Monday, March 5, 2012

March Madness March of the Day: "The Plot" from Mission: Impossible by Lalo Schifrin

Hey Cinnamon, can I borrow your towel for a sec? My car just hit a water buffalo.
(Photo source: Starlet Showcase)
Whether it's an episode from the Martin Landau/Barbara Bach era or an episode from the Leonard Nimoy era, each time you catch the original Mission: Impossible, you're guaranteed five things.

1. Lalo Schifrin's swinging main title theme while the opening title sequence gives huge spoilers of the episode to come.

2. Exposition delivered by some doohickey called a tape ("Your mission, should you choose to accept it, is to...").

3. Said tape self-destructing.

4. A scenery-chewing moment from the main guest star where his villainous character loses his mind thanks to the skills of the IMF.

5. "The Plot."

"The Plot"? That's the other musical staple of the original Mission: Impossible. It was Schifrin's march theme for the IMF. "The Plot" is also one of the few elements Tom Cruise's Mission: Impossible movies retained from the late '60s/early '70s show, which was influenced by the heist flick Topkapi and then wound up influencing Alias and shows outside the espionage genre like TNT's Leverage and BBC's Hustle (one of Hustle's funniest moments was both a shout-out to the old show and a sight gag that played around with non-diegetic music: Hustle needle-dropped the Mission: Impossible main title theme while Marc Warren's Danny practiced his moves for a future heist, and then what we thought was non-diegetic music turned out to be a CD of the Mission: Impossible theme that Danny likes to play while he practices).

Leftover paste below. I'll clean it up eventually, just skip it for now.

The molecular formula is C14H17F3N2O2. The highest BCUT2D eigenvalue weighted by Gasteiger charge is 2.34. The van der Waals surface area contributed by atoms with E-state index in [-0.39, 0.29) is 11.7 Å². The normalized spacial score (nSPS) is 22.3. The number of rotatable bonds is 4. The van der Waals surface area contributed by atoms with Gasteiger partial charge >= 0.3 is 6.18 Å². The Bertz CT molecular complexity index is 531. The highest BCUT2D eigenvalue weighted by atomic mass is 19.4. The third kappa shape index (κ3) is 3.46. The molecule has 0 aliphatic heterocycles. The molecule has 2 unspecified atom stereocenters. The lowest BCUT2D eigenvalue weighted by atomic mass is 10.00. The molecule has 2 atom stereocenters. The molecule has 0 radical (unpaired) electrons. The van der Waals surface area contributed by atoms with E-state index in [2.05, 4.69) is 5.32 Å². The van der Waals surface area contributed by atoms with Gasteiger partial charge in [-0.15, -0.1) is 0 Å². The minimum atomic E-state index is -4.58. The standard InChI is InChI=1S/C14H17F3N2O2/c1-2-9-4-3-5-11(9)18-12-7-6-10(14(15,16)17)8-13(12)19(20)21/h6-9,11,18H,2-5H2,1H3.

'Hello? Is it me you're looking for? I don't usually quote Lionel Richie songs that were made into creepy and stalker-y music videos, but I just wanted to impress you with my knowledge of '80s soft rock.'
Many critics have said that the best Mission: Impossible movies are the ones that are closest in spirit to the show. True that, but I've also noticed that the more the film uses "The Plot," the more enjoyable the film. Danny Elfman included "The Plot" in his score for the first film. Michael Giacchino referenced "The Plot" in his Mission: Impossible III score and used it more than once during Mission: Impossible--Ghost Protocol, the best of the four feature films. Hans Zimmer never featured "The Plot" in his Mission: Impossible II score, a badly dated mash-up of Zimmer's Gladiator sound (Zimmer worked on both Gladiator and Mission: Impossible II in the same year) and nu metal (nothing says the year 2000 like the presence of mega-douchey Limp Bizkit on the soundtrack). Not exactly one of John Woo's finest moments, Mission: Impossible II retained the fewest elements from the show (hey Cruise, where did the ensemble go?) and ended up being the weakest installment in the film franchise.

I'm not a musicologist, so I can't explain why "The Plot" works as a theme. Like the skills of each IMF agent during any mission masterminded by Dan Briggs or Jim Phelps (the gladiator movie-liking version, not the traitorous douchenozzle version), the suspenseful strings and militaristic percussion of "The Plot" just come together well, and I love it when a plan comes together. Woops, wrong ensemble action show.

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